DE: The role of Darren is important to the story, firstly as Arthur’s best friend and Emma’s romantic interest. There’s an awkward love triangle going on where Arthur lusts for Emma, but never makes any moves on her. Darren is far from low on confidence, so him and Emma have been going at it for a while, and it really irritates Arthur – even after all the water dries up, and the apocalypse creeps on in. After survival mode kicks in, Darren and Emma clash often. Emma has an empathetic desire to help as many people as she can, but Darren understands that there is too much danger to risk the group, especially after they come across a huge stash of water bottles that could keep them alive long enough to figure out what the hell’s going on in the world.

The group runs into two other people named Frank (a police officer) and Malika (a nurse). Frank misleads the group when he comes into first contact with them, and Darren never trusts him again after that. There are many fiery exchanges while they try to escape the dangerous city, but as the season crosses the halfway point, tragedy strikes, and the pack is split up. Darren becomes a prisoner of a violent gang of brutal men. With his life fully in jeopardy, his every action has extremely high weight to it. In season two, I think I will be exploring an even darker side of Darren if we keep the fun rolling.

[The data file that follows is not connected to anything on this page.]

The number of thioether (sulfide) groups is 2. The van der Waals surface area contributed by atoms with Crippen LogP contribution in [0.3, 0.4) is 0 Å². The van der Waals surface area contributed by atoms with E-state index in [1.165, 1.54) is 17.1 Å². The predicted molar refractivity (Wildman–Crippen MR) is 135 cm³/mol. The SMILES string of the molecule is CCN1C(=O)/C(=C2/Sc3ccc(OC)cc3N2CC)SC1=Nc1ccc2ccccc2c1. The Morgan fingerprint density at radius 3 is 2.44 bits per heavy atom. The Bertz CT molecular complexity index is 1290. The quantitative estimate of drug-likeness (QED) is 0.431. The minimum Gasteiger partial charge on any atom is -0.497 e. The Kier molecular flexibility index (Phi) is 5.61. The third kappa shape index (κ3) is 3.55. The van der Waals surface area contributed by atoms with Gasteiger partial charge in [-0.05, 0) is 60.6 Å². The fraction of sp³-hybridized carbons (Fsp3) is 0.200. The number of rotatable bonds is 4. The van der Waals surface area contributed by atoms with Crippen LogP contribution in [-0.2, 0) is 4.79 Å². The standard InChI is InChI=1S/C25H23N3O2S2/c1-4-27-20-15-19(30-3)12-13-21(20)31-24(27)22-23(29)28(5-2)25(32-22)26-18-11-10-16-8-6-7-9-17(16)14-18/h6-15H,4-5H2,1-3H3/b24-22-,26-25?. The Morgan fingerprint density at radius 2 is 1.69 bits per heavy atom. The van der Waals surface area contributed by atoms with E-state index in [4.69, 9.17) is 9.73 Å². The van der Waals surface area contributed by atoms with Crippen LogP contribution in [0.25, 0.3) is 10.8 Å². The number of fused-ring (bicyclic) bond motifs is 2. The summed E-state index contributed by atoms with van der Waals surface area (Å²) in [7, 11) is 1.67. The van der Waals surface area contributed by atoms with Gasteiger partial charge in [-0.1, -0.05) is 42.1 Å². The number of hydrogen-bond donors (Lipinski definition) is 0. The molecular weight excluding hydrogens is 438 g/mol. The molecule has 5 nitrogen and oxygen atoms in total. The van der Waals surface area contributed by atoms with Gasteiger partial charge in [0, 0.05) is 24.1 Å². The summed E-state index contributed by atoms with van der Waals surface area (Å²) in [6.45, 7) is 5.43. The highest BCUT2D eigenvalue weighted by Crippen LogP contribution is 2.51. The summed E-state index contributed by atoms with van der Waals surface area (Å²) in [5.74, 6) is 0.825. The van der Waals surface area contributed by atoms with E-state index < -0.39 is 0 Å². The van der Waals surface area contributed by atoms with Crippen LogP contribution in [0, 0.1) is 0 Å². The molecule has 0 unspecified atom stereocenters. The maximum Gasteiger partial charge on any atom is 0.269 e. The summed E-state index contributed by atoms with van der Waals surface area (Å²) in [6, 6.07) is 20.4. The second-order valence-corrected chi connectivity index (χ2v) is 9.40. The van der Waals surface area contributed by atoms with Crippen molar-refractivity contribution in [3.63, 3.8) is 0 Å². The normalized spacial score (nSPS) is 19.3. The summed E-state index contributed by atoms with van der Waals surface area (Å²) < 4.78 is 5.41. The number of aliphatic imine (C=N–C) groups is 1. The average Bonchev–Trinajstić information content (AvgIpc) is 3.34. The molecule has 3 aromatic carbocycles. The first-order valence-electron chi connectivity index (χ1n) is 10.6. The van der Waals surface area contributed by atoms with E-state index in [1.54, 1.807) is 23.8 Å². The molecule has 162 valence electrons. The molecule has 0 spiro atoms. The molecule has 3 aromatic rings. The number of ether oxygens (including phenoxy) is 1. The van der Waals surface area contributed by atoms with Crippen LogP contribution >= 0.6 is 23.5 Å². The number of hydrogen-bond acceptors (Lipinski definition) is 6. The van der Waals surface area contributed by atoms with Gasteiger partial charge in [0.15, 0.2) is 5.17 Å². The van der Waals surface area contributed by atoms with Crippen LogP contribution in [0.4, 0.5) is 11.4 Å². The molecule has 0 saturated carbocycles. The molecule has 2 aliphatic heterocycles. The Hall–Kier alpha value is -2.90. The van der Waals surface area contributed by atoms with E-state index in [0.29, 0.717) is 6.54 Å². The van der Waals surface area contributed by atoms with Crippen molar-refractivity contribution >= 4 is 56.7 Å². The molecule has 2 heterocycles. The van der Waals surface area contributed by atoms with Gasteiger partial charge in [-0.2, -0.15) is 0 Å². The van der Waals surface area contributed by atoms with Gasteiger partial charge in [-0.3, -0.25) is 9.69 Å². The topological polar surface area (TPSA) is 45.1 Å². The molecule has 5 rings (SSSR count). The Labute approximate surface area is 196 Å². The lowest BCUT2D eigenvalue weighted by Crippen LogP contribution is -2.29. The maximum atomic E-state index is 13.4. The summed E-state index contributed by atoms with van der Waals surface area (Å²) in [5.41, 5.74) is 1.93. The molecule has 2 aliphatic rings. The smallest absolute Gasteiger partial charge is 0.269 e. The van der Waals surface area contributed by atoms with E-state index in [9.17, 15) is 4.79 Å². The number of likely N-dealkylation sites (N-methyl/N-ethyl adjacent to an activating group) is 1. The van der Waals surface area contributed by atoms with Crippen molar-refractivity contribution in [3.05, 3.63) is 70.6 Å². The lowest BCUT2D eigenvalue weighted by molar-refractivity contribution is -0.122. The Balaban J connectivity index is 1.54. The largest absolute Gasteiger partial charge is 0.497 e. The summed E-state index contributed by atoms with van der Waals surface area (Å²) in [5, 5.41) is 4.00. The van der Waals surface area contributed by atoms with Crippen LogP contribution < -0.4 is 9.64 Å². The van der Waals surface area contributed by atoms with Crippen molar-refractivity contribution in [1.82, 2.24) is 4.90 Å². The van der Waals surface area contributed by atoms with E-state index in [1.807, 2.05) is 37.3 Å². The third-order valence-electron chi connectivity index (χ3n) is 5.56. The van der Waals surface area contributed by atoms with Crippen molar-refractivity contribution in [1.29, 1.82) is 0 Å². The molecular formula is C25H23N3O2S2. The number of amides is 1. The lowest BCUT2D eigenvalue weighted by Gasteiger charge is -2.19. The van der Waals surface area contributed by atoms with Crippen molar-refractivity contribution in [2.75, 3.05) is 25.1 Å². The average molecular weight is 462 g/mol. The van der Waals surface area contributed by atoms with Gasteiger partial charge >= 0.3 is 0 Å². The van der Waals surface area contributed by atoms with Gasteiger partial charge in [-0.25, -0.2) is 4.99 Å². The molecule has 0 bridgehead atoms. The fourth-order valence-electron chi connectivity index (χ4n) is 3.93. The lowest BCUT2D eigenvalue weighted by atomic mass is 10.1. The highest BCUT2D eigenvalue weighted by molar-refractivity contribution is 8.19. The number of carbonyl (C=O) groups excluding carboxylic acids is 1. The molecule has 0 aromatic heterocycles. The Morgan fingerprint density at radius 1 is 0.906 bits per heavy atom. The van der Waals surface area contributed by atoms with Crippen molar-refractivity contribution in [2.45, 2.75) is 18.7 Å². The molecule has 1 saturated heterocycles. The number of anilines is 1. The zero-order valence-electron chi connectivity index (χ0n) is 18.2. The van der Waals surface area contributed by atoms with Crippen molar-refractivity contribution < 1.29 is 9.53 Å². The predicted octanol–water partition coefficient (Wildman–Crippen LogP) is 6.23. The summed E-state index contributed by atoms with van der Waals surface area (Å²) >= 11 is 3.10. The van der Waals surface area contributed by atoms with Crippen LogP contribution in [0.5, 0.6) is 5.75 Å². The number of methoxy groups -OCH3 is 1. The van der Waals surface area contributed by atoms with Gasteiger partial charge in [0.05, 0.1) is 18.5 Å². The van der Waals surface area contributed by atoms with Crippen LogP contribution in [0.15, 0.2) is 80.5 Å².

IFR: What was it like working with such an all-star cast?

DE: It’s important for there to be a good chemistry between cast members, especially when a group forms in the show and your characters spend a lot of time interacting with each other. Everyone got along really well, and really put their best foot forward with their performances in Skal.

In terms of performance, it was superb. Evan Marsh (who plays Arthur) was a consistent rock in the center of the production, and there’s one particularly powerful scene where we really pushed each other to emotional peaks. Oliva Scriven (Emma) managed to tolerate an intense make out scene with me, so kudos to her for that. She’s very popular on social media for her role on Degrassi, so it was nice to have her bring some viewers on board with that. Trevor Hayes (Frank) and Mariah Inger (Malika) were playing characters that “Darren” viewed as outsiders, and didn’t trust, and there were some great heated interactions between us on screen – especially Frank, the hard-nosed cop who doesn’t take too kindly to Darren’s big mouth.